Some interesting and valid points raised concerning WearOS.


I share the sentiment to a degree. It's a decent platform marred by at least some self-imposed fragmentation. Feature lock-in, mandated OEM apps and more make it, to me, a frustrating platform to really fully invest in.

I don't want to use TicHealth, Samsung Fit, Fitbit, or really anything outside of Google Fit and occasionally Strava for health and sport tracking, but each brand forces their bloatwear in order to get the full breadth of functionality offered, and it's annoying. More so when you have more than one WearOS device; I have collected a few over the years, so I've done the migration between OEM apps and suffered the loss of some historical data when switching to yet another walled garden one too many times.

Health Connect sounds promising, but it's several years late and not yet fully baked (IMO). It also doesn't necessarily solve the problems, just assists in helping it suck less.

The largest missed opportunity with Wear I think though was getting a foothold in the enterprise space (surprise!). Wear could have followed closely as the Android team built out Android Enterprise and thoughtfully baked in enterprise functionality from the get-go rather than only starting to look at management for the platform more recently. The enterprise wearable market is decent, and also dominated by AOSP where Android is used due to Google's restrictions with Play Protect (GMS) certification.. which means big, fat, rarely well-optimised Android builds (or completely unoptimised Android Go builds!) running on feature/size restricted hardware and all the disadvantages that come with it.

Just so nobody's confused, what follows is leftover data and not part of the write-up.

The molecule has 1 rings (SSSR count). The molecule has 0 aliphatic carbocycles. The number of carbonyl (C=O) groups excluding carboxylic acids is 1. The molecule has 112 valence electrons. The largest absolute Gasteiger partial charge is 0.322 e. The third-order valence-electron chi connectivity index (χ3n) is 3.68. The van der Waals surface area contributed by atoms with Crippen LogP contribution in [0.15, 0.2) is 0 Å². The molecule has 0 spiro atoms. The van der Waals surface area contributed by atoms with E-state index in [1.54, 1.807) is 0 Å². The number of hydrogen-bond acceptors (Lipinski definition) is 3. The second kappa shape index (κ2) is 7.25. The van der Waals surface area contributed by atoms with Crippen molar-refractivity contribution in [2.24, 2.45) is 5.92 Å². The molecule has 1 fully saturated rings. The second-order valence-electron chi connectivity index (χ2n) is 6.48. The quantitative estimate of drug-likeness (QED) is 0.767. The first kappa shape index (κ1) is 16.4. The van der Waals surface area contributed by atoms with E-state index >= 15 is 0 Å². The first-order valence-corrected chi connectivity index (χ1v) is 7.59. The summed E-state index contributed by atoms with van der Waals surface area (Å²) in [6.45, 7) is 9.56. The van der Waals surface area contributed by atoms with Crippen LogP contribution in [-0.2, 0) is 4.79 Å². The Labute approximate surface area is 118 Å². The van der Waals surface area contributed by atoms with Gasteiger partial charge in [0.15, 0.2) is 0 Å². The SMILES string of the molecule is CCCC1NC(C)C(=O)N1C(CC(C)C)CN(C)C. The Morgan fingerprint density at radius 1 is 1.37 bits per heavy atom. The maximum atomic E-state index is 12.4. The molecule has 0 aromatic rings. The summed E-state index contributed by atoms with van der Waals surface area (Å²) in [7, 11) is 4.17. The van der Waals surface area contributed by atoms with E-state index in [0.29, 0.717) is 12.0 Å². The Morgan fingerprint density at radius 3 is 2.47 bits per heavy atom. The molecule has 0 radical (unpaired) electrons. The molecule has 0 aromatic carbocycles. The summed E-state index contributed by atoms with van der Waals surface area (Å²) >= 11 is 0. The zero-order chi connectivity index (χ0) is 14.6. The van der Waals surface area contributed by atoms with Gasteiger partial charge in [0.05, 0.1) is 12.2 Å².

The opportunity is still there obviously, wearables are probably more in demand today than ever before, but the platform needs far more flexibility around form factors and enterprise use cases than is currently on offer (as far as I know). I have more thoughts on this, but I'll reserve them for an article another day.